Area residents speculate that Burton is hiding in the rugged terrain, criss-crossed with all-terrain vehicle trails and tote roads, breaking into vacant camps and stealing food to survive.


“I think he’s hiding in the trees — like those guys who escaped in New York,” said Mary Lou Thompson, of Athens, who owns a camp in Wellington near the Parkman town line. “They’re probably walking right under him. I’m not worried for myself down here, but I wouldn’t want to live up there.”

Inside the Athens Corner Store on Tuesday morning — across the street from that flashing sign on Route 150 — customers talked about the manhunt and about Burton, who is well known in the nearby Parkman-Guilford area.

Some were worried; others weren’t.

Katie Anton, the store manager, said everybody was jumpy when the state Department of Transportation first put up the electronic sign in town. Things have calmed down a bit since, but it is still unsettling to know that Burton is still out there somewhere with a gun, she said.

“The day it went up, there was a lot of talk about it,” Anton said. “They were concerned. It is so close to home. I’m still concerned. I think about it. When my 7-year-old goes out to play, I think about it.”

But Ken Clark, of Athens, said he’s “not worried at all.”


“I’m a Vietnam veteran,” he said. “I don’t feel any threat from this man at all.”

Clark added that he and his wife have taken some steps that they might not have taken before the June 5 homicide, such as locking their vehicles at night and taking the keys inside for safekeeping.

“That is directly because of him, because if he is out there on the loose, I don’t want him to take my truck to get away,” Clark said.

Laurel Williams, of Athens, said he is worried about Burton being on the loose because he is dangerous.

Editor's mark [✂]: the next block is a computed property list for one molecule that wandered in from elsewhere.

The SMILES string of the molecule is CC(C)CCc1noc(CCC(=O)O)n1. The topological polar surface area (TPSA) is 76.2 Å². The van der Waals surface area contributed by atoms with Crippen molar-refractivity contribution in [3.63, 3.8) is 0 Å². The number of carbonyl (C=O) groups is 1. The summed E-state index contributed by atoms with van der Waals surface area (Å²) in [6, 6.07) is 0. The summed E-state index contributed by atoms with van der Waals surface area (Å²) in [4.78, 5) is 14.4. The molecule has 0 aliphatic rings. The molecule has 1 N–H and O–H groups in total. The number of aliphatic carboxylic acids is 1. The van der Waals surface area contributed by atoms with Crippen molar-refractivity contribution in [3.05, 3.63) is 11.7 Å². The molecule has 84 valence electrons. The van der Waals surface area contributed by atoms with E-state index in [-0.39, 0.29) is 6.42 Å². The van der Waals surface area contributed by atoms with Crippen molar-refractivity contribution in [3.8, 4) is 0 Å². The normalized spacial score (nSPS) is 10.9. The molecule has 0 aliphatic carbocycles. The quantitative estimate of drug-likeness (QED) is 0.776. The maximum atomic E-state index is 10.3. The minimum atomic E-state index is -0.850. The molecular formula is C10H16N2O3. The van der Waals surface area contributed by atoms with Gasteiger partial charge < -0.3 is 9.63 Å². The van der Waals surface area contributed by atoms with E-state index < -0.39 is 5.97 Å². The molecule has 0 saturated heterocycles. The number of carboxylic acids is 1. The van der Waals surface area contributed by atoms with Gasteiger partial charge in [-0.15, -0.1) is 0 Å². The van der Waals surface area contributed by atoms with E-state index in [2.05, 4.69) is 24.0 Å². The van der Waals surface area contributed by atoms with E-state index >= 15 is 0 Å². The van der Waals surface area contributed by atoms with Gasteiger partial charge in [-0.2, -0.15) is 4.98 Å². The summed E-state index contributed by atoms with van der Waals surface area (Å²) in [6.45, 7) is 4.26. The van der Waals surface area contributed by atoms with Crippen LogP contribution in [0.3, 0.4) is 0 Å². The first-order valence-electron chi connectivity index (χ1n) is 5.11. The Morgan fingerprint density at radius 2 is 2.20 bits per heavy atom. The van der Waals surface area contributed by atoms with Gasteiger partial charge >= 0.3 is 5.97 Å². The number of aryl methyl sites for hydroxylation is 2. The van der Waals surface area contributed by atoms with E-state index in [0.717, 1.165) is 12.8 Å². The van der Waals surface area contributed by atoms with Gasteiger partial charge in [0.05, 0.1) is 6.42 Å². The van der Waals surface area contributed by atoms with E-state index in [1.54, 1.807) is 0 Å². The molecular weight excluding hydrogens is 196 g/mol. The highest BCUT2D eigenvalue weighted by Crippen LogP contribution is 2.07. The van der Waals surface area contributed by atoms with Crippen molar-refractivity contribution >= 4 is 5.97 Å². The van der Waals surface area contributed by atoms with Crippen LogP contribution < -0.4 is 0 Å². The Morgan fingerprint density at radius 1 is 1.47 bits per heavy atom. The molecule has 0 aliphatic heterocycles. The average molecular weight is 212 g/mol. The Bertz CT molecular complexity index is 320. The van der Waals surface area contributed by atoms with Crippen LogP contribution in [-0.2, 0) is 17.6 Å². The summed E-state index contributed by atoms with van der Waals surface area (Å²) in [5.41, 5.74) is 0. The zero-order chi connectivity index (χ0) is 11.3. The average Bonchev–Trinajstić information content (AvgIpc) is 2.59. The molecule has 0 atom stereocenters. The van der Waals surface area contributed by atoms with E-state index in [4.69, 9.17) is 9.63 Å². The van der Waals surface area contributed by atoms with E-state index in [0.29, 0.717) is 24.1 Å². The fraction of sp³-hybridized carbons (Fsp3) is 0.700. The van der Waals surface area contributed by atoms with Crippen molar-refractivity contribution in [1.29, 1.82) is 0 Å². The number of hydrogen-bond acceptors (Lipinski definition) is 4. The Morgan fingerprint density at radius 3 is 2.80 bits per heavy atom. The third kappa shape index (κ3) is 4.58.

“Sure it concerns me — a man running around loose with a gun,” said Williams, who turns 95 Wednesday. “This guy, he’ll kill anybody. He’d shoot his mother, I think. This guy is that vicious.”

Tracy Morrison, owner of Morrison’s Garage in Harmony, said he has started locking his windows at night, but he is convinced Burton is in the woods in the North Guilford area, where he grew up. He said he’s not concerned about the Walker International Circus coming to the Harmony Fairgrounds next Tuesday.


“There’s locals like him there in town,” Morrison said. “They know where everything is up there — old schoo-bus camps — there’s camps everywhere.”

Paul Griffin, owner of Griffin’s clothing and footwear in Skowhegan and another outlet in downtown Guilford, agrees, noting that Burton has a lot of friends in the area and knows the hills, bogs and woods quite well. He said that is an advantage for Burton because the police don’t know the locals as Burton does.

“Why do I think they haven’t caught him yet? I don’t think they have a clue what they’re doing,” he said. “He’s a local boy, he knows the area and everybody knows him. How many of these (police) are local that know the area? They don’t know the area or they would have found him. I think he knows how to get around, where to go and what to do.”

Griffin said he thinks the chase and the manhunt for Burton has become a contest for the fugitive. In 2002, Burton was on the run for 12 days after threatening a woman with a rifle and knife before fleeing into the woods, according to reports. He was found at an abandoned camp in Willimantic in Piscataquis County.